From afar, money market and savings accounts can appear to be the same type of account. Both yield comparable interest rates for limited access to funds. Both are FDIC-insured. But there are a few distinct differences to be aware of when choosing either one.
In this article, you’ll learn about the differences between these two accounts, how to choose one, and how they fit into your savings plan.
If you're curious about finding the best accounts, check out these guides:
Savings accounts are used to store money that you don’t need access to often. For fewer transactions — then say a checking account — you earn a decent interest rate.
Right now, it isn’t difficult to find savings accounts with APYs of 2.00% and above. Although, not much above.
Savings accounts with high APYs are called high-yield savings accounts.
Unlike a checking account, a savings account has restrictions on the type and number of transactions available. For one, savings accounts don’t allow checkwriting, and they also don’t come with a debit card. To get money into and out of the account, you can transfer it to your checking, use an ATM card, or use a savings withdrawal slip at a local branch.
Savings account ATM cards aren’t debit cards. Meaning, they don’t allow paying bills or using them at stores.
Depending on the bank, many savings accounts don’t require a minimum deposit to open or a minimum daily balance. Because there are no minimums, there aren’t any fees. However, you may find there are minimums to get the highest available interest rates.
While some savings accounts don’t offer checkwriting privileges for lower balances, those same accounts may offer checkwriting privileges for higher balances.
When Is It Best to Use a Savings Account?
If you need a place to save money while earning interest and have no need to write checks from the account, a savings account will work fine. Also, if you are able to find a savings account with an APY higher than any other money market account, that’s another good reason to open a savings account. But a difference of only a few percentage points for the APY isn’t going to matter much.
Money Market Accounts
Like savings accounts, money market accounts (MMAs) are also used for saving. However, given all the features that come with savings accounts and the lack of fees, MMAs may be a hard sell. They used to command high APYs, but now they compete directly with savings account APYs.
MMAs may have fees, which can be waived with high account balances (i.e., thousands of dollars). Fees do vary by bank.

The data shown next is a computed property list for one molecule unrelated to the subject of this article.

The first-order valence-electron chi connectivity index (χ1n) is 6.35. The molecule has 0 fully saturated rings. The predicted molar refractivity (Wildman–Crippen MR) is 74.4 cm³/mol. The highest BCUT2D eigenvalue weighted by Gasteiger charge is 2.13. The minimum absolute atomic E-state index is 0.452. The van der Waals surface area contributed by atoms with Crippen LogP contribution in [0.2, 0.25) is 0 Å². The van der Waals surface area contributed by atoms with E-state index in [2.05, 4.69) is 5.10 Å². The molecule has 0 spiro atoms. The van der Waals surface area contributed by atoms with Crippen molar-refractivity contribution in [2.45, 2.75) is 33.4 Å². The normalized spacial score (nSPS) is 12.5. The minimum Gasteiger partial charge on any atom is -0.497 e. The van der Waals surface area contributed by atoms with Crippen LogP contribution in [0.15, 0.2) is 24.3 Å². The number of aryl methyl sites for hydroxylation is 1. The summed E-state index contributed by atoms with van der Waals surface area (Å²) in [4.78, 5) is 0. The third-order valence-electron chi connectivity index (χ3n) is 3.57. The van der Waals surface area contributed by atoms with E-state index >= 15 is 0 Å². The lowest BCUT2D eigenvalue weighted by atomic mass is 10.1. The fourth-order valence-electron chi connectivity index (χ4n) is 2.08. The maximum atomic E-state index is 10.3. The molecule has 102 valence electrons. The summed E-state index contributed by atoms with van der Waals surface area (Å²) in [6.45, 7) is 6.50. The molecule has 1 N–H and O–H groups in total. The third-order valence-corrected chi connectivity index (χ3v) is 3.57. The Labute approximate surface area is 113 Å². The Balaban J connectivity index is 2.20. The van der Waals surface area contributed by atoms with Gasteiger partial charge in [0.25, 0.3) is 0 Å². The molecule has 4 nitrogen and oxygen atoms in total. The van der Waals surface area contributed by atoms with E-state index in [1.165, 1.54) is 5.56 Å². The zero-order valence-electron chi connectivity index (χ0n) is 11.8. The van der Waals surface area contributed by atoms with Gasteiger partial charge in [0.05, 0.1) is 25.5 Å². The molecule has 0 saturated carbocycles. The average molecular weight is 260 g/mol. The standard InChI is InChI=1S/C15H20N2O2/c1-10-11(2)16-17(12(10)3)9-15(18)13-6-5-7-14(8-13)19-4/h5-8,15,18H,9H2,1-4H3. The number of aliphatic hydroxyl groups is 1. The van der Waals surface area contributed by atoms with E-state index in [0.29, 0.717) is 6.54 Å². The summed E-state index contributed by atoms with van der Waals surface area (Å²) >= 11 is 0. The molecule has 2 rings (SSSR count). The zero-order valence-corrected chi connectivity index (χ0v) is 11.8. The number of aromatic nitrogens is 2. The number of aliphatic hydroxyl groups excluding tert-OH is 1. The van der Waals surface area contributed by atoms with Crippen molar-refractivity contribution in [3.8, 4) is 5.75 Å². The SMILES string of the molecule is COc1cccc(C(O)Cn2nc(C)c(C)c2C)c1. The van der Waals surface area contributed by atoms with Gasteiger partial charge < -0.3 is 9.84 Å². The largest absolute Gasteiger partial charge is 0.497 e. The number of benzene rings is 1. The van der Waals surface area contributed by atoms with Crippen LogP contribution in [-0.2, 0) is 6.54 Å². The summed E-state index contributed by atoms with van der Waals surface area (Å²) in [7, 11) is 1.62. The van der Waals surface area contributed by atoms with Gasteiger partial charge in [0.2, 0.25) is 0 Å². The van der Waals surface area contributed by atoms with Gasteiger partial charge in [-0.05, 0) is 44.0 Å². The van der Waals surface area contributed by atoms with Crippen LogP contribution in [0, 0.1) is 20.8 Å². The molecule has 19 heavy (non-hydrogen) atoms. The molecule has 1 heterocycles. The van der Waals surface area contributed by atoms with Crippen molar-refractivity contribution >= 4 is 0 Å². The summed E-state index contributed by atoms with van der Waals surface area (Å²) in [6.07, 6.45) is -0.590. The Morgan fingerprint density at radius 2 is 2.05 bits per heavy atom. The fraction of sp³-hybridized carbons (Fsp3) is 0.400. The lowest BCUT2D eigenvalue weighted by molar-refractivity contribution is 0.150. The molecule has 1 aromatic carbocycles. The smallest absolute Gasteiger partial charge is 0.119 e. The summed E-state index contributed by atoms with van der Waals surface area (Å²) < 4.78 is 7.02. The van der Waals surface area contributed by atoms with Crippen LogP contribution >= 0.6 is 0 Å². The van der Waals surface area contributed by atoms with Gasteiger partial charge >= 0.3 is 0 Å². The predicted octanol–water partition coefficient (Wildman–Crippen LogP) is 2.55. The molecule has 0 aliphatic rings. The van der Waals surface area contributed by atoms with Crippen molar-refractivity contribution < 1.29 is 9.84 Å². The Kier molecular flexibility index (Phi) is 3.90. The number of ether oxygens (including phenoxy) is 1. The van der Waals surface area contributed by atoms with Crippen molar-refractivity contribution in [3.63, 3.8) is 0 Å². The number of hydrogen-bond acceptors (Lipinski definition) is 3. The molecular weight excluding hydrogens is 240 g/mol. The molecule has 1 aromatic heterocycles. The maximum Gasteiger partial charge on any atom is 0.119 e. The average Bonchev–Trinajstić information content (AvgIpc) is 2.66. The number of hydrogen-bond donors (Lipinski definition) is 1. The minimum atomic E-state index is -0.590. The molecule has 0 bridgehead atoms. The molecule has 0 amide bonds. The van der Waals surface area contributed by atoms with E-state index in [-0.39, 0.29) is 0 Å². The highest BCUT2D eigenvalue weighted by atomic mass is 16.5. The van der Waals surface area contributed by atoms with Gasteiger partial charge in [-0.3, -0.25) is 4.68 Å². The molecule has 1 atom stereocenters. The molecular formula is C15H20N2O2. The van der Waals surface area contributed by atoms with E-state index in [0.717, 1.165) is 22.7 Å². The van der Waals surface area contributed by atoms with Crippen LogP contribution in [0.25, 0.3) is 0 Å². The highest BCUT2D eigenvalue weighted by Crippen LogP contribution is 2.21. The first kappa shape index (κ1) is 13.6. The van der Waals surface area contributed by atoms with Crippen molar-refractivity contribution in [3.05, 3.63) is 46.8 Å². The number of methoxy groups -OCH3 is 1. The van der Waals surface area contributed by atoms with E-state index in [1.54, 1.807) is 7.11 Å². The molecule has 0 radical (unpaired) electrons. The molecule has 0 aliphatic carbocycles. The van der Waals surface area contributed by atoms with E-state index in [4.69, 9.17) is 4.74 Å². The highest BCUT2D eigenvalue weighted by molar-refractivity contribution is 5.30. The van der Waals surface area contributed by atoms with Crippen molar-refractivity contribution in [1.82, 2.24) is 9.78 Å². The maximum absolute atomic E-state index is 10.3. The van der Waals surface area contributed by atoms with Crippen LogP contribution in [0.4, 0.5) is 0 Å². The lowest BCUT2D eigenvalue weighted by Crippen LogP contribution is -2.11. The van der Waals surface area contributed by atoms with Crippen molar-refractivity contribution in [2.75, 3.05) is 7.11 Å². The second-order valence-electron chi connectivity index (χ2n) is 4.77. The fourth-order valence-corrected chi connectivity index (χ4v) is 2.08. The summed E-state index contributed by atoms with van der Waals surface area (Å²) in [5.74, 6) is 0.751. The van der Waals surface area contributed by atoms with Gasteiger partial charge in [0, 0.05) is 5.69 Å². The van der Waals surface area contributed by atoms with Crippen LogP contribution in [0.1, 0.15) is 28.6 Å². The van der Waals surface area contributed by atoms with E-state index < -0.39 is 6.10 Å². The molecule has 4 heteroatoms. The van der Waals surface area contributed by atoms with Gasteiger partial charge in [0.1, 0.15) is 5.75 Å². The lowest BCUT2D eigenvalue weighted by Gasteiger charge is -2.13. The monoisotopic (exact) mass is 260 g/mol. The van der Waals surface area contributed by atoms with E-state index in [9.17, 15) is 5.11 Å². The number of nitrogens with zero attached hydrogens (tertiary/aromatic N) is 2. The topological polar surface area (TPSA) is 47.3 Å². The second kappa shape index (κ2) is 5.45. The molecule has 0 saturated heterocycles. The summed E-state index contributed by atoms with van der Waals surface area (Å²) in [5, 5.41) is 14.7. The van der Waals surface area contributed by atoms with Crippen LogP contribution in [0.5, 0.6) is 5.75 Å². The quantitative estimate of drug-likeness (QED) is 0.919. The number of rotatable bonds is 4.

MMAs also require a minimum deposit to open. Usually, the amount is small.
Unlike a savings account, MMAs allow you to write a limited number of checks per cycle (limited to six by federal regulations). They also come with a debit card.
MMAs are not the same as checking accounts. Checking accounts allow you to write more checks and make more use of your debit card. This is not the case with MMAs.
When Is It Best to Use a Money Market Account?
While MMAs do offer slightly higher APYs than savings accounts, that difference is very small. If you want to earn interest and need to periodically write checks from the same account or use a debit card for the same reason, an MMA will work. If you don’t need to write checks, savings accounts will allow you to use an ATM card to withdraw money while earning a high APY.
Where Do These Accounts Fit into Your Savings Plan?
Still having trouble trying to figure out which account might work best for you? You don’t actually have to choose. Having both types of accounts is common.
But most people will find that a savings account works well, especially since it doesn’t require a higher balance, and there’s no risk of incurring fees because of minimum balances.
When thinking about checking, savings, and MMAs, daily life should be done from a checking account. This is because it is made for the volume of transactions needed to pay monthly bills without concern for going over some transaction limit.
Both a savings account and MMA are great for socking away money, whether short-term or long-term.
Some banks offer higher checking account rates when other accounts, such as savings and MMAs, are linked to the checking account. If you already have a savings account and need one more type of account to get a special rate, opening an MMA is a good idea, assuming it is a qualifying account.
Deciding which account to go with might come down to which one offers the highest APY, especially for people with a higher balance that can avoid any MMA fees.
Robert Farrington is America’s Millennial Money Expert® and America’s Student Loan Debt Expert™, and the founder of The College Investor, a personal finance site dedicated to helping millennials escape student loan debt to start investing and building wealth for the future. You can learn more about him here and here.
He regularly writes about investing, student loan debt, and general personal finance topics geared towards anyone wanting to earn more, get out of debt, and start building wealth for the future.
He has been quoted in major publications including the New York Times, Washington Post, Fox, ABC, NBC, and more. He is also a regular contributor to Forbes.